The White House’s original stated reason for firing Comey was his handling of the investigation into Hillary Clinton’s use of a private email server, but Trump later admitted that the decision was influenced by the escalating investigation into his campaign’s ties to Russia. Comey later testified he felt pressured by the president to ease up on the matter. Special counsel Robert Mueller now leads the investigation. (Trump has reportedly mulled firing Mueller as well.)

May 18: White House communications director Mike Dubke resigns
Dubke did not have a public role and his departure was largely drama free. Reports indicated that Dubke recognized a need for change in the West Wing’s communications strategy, given the mounting Russia investigations, the fallout from Comey’s firing, and the absence of major legislative victories. Dubke’s job would remain open for over two months, until Trump appointed Scaramucci.

July 6: Office of Government Ethics Director Walter Shaub resigns
Shaub, the department director since 2013, was publicly critical of the Trump White House even before his resignation, and has been even more vocal since leaving his post. Shaub said Trump’s actions, such as using his namesake hotels to host fundraisers and campaign events, “create the appearance of profiting from the presidency” and risk America’s reputation becoming that of a “kleptocracy.”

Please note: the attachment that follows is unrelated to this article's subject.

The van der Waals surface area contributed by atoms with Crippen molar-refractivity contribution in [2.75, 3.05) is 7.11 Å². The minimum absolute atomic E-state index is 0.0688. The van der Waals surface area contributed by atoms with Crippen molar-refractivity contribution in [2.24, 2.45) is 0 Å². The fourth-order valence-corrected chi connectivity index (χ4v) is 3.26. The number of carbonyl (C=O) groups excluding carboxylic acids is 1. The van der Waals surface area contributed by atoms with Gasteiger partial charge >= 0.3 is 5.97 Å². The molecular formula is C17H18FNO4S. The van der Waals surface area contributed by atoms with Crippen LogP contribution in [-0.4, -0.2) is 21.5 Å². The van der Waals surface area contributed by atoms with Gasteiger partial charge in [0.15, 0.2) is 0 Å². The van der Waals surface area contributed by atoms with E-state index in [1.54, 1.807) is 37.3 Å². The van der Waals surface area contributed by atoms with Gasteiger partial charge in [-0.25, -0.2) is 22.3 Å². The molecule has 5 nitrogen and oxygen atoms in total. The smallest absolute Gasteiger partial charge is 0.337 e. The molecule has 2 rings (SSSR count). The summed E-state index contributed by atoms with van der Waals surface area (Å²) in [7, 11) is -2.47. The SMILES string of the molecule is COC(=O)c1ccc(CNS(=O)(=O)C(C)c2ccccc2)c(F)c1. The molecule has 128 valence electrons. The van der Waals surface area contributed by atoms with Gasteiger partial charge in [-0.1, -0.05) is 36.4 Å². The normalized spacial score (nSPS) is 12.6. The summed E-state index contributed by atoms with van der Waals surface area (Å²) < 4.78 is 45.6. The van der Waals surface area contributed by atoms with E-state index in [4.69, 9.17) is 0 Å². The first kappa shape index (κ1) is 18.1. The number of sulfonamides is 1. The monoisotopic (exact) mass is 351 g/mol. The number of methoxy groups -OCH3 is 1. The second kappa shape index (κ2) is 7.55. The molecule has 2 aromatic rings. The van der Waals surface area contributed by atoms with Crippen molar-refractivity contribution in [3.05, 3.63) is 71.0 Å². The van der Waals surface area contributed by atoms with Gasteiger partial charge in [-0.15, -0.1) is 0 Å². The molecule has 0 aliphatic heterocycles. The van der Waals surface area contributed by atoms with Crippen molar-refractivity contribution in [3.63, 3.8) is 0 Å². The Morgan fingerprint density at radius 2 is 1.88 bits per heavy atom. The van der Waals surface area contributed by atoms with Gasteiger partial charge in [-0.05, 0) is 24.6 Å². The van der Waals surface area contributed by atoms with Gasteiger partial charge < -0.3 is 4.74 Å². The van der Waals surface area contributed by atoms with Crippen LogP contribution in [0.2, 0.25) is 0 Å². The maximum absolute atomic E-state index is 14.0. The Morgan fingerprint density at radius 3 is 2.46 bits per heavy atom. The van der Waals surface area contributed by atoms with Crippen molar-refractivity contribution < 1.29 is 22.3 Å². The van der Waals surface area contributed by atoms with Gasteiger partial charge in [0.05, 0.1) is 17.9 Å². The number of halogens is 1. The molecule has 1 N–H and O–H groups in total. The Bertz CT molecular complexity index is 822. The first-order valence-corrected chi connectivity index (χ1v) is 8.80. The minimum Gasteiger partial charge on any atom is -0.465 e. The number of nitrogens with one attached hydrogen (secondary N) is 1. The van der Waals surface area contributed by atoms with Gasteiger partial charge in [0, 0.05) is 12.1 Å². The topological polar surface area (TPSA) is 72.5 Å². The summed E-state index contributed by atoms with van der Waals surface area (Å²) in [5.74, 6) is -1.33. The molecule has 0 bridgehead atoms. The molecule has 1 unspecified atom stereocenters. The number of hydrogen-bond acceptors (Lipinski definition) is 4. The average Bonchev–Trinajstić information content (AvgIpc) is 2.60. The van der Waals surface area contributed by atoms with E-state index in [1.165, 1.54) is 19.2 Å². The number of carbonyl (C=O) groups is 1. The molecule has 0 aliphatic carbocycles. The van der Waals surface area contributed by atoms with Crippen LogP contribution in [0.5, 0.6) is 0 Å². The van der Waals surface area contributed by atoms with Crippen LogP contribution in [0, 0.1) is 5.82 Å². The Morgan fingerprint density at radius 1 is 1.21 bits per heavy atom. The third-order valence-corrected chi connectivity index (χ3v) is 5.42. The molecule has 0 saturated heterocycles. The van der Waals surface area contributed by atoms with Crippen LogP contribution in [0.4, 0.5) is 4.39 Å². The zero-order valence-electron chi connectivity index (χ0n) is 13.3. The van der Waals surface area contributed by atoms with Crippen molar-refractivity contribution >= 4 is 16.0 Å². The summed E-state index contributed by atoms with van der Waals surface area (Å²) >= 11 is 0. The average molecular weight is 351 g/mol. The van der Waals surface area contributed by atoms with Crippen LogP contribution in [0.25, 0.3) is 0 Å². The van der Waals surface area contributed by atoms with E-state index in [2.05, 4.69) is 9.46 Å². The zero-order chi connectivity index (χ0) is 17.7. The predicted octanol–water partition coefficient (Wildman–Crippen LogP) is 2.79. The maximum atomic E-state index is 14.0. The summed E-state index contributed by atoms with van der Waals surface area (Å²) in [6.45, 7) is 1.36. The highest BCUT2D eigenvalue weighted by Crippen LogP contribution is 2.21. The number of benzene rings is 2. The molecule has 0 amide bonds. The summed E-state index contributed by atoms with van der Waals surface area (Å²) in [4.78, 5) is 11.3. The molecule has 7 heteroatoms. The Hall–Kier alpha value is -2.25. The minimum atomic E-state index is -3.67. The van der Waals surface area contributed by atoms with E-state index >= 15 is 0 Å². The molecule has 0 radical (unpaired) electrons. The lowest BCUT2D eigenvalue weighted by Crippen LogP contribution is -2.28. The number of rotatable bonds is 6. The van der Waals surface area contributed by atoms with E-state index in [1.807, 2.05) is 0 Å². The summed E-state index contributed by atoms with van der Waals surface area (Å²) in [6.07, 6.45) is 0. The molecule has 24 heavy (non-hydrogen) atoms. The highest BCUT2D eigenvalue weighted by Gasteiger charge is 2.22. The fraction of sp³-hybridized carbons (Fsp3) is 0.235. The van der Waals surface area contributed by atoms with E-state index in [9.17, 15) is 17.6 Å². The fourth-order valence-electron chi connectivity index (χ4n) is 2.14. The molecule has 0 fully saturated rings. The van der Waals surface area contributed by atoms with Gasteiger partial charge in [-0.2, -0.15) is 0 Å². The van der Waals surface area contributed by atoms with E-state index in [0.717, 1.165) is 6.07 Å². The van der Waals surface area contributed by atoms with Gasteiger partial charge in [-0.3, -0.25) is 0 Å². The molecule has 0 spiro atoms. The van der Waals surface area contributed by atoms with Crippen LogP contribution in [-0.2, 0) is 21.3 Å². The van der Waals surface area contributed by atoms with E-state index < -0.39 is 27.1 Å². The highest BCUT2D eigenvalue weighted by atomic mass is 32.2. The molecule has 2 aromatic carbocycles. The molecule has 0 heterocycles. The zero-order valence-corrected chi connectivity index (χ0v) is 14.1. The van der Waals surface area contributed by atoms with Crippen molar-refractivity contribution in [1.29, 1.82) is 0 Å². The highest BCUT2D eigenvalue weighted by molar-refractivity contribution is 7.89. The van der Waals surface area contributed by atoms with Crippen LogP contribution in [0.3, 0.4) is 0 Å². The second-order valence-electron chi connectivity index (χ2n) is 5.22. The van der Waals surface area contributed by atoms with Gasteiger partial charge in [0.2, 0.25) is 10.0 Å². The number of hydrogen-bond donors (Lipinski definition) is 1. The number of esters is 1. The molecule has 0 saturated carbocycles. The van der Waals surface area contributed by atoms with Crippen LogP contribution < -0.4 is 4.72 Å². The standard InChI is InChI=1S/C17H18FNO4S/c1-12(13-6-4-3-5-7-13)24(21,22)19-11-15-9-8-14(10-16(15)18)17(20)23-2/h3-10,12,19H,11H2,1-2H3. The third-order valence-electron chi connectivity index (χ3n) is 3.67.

July 18: Attorney General Jeff Sessions is under fire
The president does not hesitate to dole out criticism, but his rebuke of Sessions, one of his staunchest supporters and the first sitting senator to endorse his candidacy, was particularly stunning. Trump said he would not have appointed Sessions had he known he would recuse himself from the Russia investigation, a move he called “very unfair.” In the following days, he did not let up, branding Sessions “beleaguered” and attacking him for not investigating Clinton or firing acting FBI Director Andrew McCabe (who has since been confirmed). Trump has remained coy on Sessions’ job security.

July 21: White House press secretary Sean Spicer resigns
Spicer’s resignation marked the beginning of a turbulent 10 days in the West Wing. Spicer, who tussled with reporters during combative and widely televised press briefings, resigned the same day Scaramucci was appointed communications director. Though his stated reason for leaving was to give Scaramucci a “clean slate,” it was reported that Spicer strongly opposed bringing the New York financier into the White House communications shop. Spicer’s deputy, Sarah Huckabee Sanders, moved up to fill his role.

July 25: White House press aide Michael Short resigns
Short was the second casualty of Scaramucci’s short reign. After Scaramucci told a reporter he planned to fire Short as part of his plan to combat leaks, Short resigned, denying he was the source of any leaks.

July 27: White House chief of staff Reince Priebus resigns
Priebus offered his resignation after Scaramucci accused the former Republican National Committee chairman of being the source of White House leaks and suggested that he would be forced to resign. Homeland Security Secretary John Kelly moved to take Priebus’ role.

July 31: White House communications director Anthony Scaramucci resigns
Scaramucci resigned Monday, apparently forced out by Kelly after Scaramucci gave a profanity-laced interview trashing Priebus and White House chief strategist Steve Bannon.